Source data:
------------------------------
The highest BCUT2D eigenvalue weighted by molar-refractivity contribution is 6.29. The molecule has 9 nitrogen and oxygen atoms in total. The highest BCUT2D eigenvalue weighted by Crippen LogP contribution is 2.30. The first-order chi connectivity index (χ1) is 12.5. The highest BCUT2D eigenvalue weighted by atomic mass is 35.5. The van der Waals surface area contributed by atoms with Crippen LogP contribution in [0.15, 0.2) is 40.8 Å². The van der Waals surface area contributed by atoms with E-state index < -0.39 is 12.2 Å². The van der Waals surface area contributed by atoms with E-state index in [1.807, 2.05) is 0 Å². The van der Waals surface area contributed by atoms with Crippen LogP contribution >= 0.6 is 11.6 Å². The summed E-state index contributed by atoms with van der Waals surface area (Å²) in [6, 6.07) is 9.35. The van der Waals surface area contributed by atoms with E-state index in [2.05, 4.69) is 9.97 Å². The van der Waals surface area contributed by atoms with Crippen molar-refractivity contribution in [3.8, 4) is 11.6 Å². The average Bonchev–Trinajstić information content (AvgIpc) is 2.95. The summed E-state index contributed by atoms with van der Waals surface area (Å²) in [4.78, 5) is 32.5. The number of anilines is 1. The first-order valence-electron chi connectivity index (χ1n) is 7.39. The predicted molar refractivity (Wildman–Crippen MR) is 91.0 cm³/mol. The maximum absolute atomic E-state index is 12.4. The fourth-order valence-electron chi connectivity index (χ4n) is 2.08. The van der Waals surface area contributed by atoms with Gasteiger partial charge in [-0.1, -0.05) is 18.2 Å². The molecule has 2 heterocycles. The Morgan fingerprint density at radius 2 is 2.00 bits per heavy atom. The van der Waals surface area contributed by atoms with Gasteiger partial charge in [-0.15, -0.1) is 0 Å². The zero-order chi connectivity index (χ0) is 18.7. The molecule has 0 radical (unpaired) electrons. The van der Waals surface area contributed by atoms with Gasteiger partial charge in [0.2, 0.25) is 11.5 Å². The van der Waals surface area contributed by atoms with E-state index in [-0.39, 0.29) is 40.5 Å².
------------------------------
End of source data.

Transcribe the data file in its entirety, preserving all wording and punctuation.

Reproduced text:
The highest BCUT2D eigenvalue weighted by molar-refractivity contribution is 6.29. The molecule has 9 nitrogen and oxygen atoms in total. The highest BCUT2D eigenvalue weighted by Crippen LogP contribution is 2.30. The first-order chi connectivity index (χ1) is 12.5. The highest BCUT2D eigenvalue weighted by atomic mass is 35.5. The van der Waals surface area contributed by atoms with Crippen LogP contribution in [0.15, 0.2) is 40.8 Å². The van der Waals surface area contributed by atoms with E-state index < -0.39 is 12.2 Å². The van der Waals surface area contributed by atoms with E-state index in [1.807, 2.05) is 0 Å². The van der Waals surface area contributed by atoms with Crippen LogP contribution >= 0.6 is 11.6 Å². The summed E-state index contributed by atoms with van der Waals surface area (Å²) in [6, 6.07) is 9.35. The van der Waals surface area contributed by atoms with E-state index in [2.05, 4.69) is 9.97 Å². The van der Waals surface area contributed by atoms with Crippen molar-refractivity contribution in [3.8, 4) is 11.6 Å². The average Bonchev–Trinajstić information content (AvgIpc) is 2.95. The summed E-state index contributed by atoms with van der Waals surface area (Å²) in [4.78, 5) is 32.5. The number of anilines is 1. The first-order valence-electron chi connectivity index (χ1n) is 7.39. The predicted molar refractivity (Wildman–Crippen MR) is 91.0 cm³/mol. The maximum absolute atomic E-state index is 12.4. The fourth-order valence-electron chi connectivity index (χ4n) is 2.08. The van der Waals surface area contributed by atoms with Gasteiger partial charge in [-0.1, -0.05) is 18.2 Å². The molecule has 2 heterocycles. The Morgan fingerprint density at radius 2 is 2.00 bits per heavy atom. The van der Waals surface area contributed by atoms with Gasteiger partial charge in [-0.15, -0.1) is 0 Å². The zero-order chi connectivity index (χ0) is 18.7. The molecule has 0 radical (unpaired) electrons. The van der Waals surface area contributed by atoms with Gasteiger partial charge in [0.2, 0.25) is 11.5 Å². The van der Waals surface area contributed by atoms with E-state index in [-0.39, 0.29) is 40.5 Å².